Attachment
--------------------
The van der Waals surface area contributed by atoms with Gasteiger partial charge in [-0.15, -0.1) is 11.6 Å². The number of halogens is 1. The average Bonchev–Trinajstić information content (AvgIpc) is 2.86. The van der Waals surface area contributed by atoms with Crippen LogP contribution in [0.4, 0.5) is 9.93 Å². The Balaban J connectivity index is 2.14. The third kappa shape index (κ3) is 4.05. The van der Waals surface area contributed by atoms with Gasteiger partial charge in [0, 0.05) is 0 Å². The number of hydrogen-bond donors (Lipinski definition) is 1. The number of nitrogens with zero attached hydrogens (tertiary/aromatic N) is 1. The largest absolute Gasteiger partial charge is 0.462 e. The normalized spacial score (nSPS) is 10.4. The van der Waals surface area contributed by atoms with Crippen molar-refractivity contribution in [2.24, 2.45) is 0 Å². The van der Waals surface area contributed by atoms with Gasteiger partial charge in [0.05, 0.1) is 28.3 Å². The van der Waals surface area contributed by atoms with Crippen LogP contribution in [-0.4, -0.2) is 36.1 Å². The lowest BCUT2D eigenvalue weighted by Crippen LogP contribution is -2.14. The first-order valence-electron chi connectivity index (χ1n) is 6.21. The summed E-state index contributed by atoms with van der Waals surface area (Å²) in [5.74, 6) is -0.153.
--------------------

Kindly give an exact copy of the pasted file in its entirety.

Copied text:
The van der Waals surface area contributed by atoms with Gasteiger partial charge in [-0.15, -0.1) is 11.6 Å². The number of halogens is 1. The average Bonchev–Trinajstić information content (AvgIpc) is 2.86. The van der Waals surface area contributed by atoms with Crippen LogP contribution in [0.4, 0.5) is 9.93 Å². The Balaban J connectivity index is 2.14. The third kappa shape index (κ3) is 4.05. The van der Waals surface area contributed by atoms with Gasteiger partial charge in [0, 0.05) is 0 Å². The number of hydrogen-bond donors (Lipinski definition) is 1. The number of nitrogens with zero attached hydrogens (tertiary/aromatic N) is 1. The largest absolute Gasteiger partial charge is 0.462 e. The normalized spacial score (nSPS) is 10.4. The van der Waals surface area contributed by atoms with Crippen molar-refractivity contribution in [2.24, 2.45) is 0 Å². The van der Waals surface area contributed by atoms with Gasteiger partial charge in [0.05, 0.1) is 28.3 Å². The van der Waals surface area contributed by atoms with Crippen LogP contribution in [-0.4, -0.2) is 36.1 Å². The lowest BCUT2D eigenvalue weighted by Crippen LogP contribution is -2.14. The first-order valence-electron chi connectivity index (χ1n) is 6.21. The summed E-state index contributed by atoms with van der Waals surface area (Å²) in [5.74, 6) is -0.153.